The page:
I can be a bit of a YouTube junkie when it comes to motorcycles. Over the last couple of years, I have followed several UK-based YouTubers (the Missenden Flyer and Richy Vida, to name two) that often wear Richa gear. Intrigued by the brand, I reached out to Richa to see if I could review a waterproof mid-season jacket and pants.
In this case, the newly-released Airstorm WP Jacket fits the bill. The Airstorm WP is a mid-season textile motorcycle jacket for around $270. It features a waterproof liner, mesh panels for ventilation, and D3O CE Level 1 protection at the shoulders and elbows.
I tested the jacket on two different bikes. The first was a touring/cruiser (Yamaha Stratoliner), and the second was a standard/naked (Kawasaki ZRX) bike.
I received the jacket in late August, which is not ideal for testing a summer jacket. However, I lucked out with some above-average late summer temperatures, so it all worked out.
The warm weather gave me plenty of opportunities to test the Airstorm WP jacket independently and in combination with the Richa Softshell Mesh WP pants.
Richa dates back to 1952 when company founder Charles Rigaux launched his first pair of leather motorcycle gloves. His goal was quality, which remained a priority throughout later RICHA collections.
Richa grew, creating leather motorcycle clothing, including motorcycle jackets, pants, and accessories with high-tech coatings and advanced D3O® protection. Since 2011, Richa gloves have been GORE-TEX® certified. In 2015, Richa also received a GORE-TEX® license for their motorcycle clothing.
Today, Richa is a trusted motorcycle apparel brand sold in over 40 countries worldwide. They offer a full range of products for any budget, staying true to the Richa motto: ‘Feel safe, feel good.’
The Richa Airstorm WP Jacket comes loaded with features for both weather and abrasion protection.
Key features include:
Textile 600D Cordura outer layer
3M Reflective inserts
D3O shoulder and elbow protection
Removable waterproof Aquashell liner
Large mesh panels
Velcro straps on the waist and tabs at the wrists and cuffs
For a complete list of features, visit Richa’s product page.
First Impressions of the Richa Airstorm WP Jacket
Earlier this summer, I did a three-day ride that included some hot and humid weather. The jacket I was wearing had good ventilation but was not a full mesh jacket. While some in the group were shedding their jackets, I sweated it out. For this reason, I was looking forward to receiving the Richa Airstorm WP Jacket (and Richa Softshell WP Mesh pants).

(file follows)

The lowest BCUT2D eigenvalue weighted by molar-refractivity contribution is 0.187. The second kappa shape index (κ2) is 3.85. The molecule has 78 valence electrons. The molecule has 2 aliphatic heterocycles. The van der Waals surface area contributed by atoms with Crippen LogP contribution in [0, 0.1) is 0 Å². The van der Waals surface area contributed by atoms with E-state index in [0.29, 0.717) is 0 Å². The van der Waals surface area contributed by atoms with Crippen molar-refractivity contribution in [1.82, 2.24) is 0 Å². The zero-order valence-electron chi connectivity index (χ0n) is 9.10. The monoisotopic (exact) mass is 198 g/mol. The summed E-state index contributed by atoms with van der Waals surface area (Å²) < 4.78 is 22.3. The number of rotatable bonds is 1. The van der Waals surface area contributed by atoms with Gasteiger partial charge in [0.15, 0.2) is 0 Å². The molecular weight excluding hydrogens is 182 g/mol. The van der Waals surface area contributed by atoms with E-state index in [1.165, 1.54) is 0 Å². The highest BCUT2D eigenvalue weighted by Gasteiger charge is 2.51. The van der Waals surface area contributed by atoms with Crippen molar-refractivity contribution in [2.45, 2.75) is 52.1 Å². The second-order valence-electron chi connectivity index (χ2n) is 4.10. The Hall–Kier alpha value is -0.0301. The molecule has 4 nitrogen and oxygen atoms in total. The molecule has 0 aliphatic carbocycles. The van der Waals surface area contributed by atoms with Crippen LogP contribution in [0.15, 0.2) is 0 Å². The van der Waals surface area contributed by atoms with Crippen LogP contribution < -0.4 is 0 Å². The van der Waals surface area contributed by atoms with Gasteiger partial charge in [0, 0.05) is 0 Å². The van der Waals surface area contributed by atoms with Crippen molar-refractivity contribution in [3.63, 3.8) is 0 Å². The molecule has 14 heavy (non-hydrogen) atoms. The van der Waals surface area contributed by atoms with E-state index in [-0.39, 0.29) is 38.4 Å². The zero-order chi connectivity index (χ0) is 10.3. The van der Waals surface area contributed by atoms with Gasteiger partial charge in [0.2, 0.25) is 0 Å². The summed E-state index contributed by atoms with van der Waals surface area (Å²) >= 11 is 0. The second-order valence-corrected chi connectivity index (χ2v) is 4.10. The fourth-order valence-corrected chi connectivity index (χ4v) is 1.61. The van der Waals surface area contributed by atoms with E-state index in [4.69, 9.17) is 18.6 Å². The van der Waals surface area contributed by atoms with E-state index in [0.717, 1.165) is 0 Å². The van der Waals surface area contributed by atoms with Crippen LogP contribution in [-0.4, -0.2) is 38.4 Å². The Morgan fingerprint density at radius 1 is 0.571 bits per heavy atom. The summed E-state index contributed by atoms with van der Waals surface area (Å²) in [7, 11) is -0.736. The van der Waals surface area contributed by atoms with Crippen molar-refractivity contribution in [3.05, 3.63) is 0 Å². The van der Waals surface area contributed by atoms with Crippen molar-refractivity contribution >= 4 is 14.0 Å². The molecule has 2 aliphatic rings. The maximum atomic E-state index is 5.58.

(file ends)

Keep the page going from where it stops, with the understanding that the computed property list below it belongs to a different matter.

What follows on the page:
My first impression was that the jacket appeared to be well-built. I liked the two-tone titanium and black styling and subtle branding. After slipping the jacket on, it had a nice slim fit (or so my wife said).
Richa Airstorm WP Jacket Construction
600 Denier Ballistic Nylon is used in high-impact areas at the shoulders, elbows, and skeleton between the mesh panels. This construction allows for a light, well-vented jacket.
Outer Shell: 100% Polyester
Lining: 100% Polyester
Nylon mesh lines the interior throughout for increased airflow and comfort.
The collar features a neoprene edge to minimize chafing and added comfort. In addition, the collar has a small velcro tab with a snap to attach to the opposite side for a secure fit. A small loop on the tab end, combined with a hook on the collar, allows the collar to be folded back.
There are five pockets in total:
Exterior: Two zippered slash pockets
Interior: Two large pockets with velcro tab closures
Liner: One interior pocket with a velcro tab closure
There are many areas on this jacket that provide reflectivity:
Two on the lower back
Three on the upper back
Four on the chest
One on each shoulder
Two on each arm
The reflective bands are very subtle in the daylight. Reflection areas use 3M reflective elements.
The Airstorm WP I tested is not a high visibility jacket during the day, but it certainly is for night riding. Also, hi-viz color options are available for daytime riding.
Branding is subtle, which I like. For example, the ‘Richa’ name is on each bicep and the lower back. Additionally, the Richa ‘R’ logo is on the left chest and upper back.
The main zipper for the jacket is YKK, having a sizable and glove-friendly pull tab. Other zippers can be found on the:
Connection between the jacket and pants
All the zippers seemed to work smoothly. Tabs on the exterior pocket and wrist area would be helpful when using a gloved hand.
The Richa Airstorm WP Jacket is available in six colors: Titanium, Black, Green (not available at Revzilla), Grey/Flo Yellow, Grey, and Yellow.
Waterproof Inner Liner
The Richa Airstorm WP uses a zipper in an AquaShell waterproof inner liner. The liner attaches with a single zipper that runs up one side, around the collar, and down the other side. The liner also fastens at the bottom of the arms with color-coded snaps and loops.
The liner has a separate zippered closure with an internal flap to protect from rain and wind. However, I did find that occasionally the zipper would catch on the flap.
Richa Airstorm WP Jacket Overall Build Quality
The Richa Airstorm WP jacket sizes vary depending on where you live.
Richa.eu lists nine sizes; S, M, L, XL, 2XL, 3XL, 4XL, 5XL, 6XL
Revzilla also lists nine sizes; XS, S, M, L, XL, 2XL, 3XL, 4XL, 5XL
Be sure to use the Richa sizing chart (below) and Revzilla’s sizing information when ordering. I wear an XL for most jackets. At the time of the order, I was 6’3” tall with a 47” chest. The Richa and Revzilla websites both put me in the 3XL size.
No matter where you live, the size and color selections for this jacket are extensive.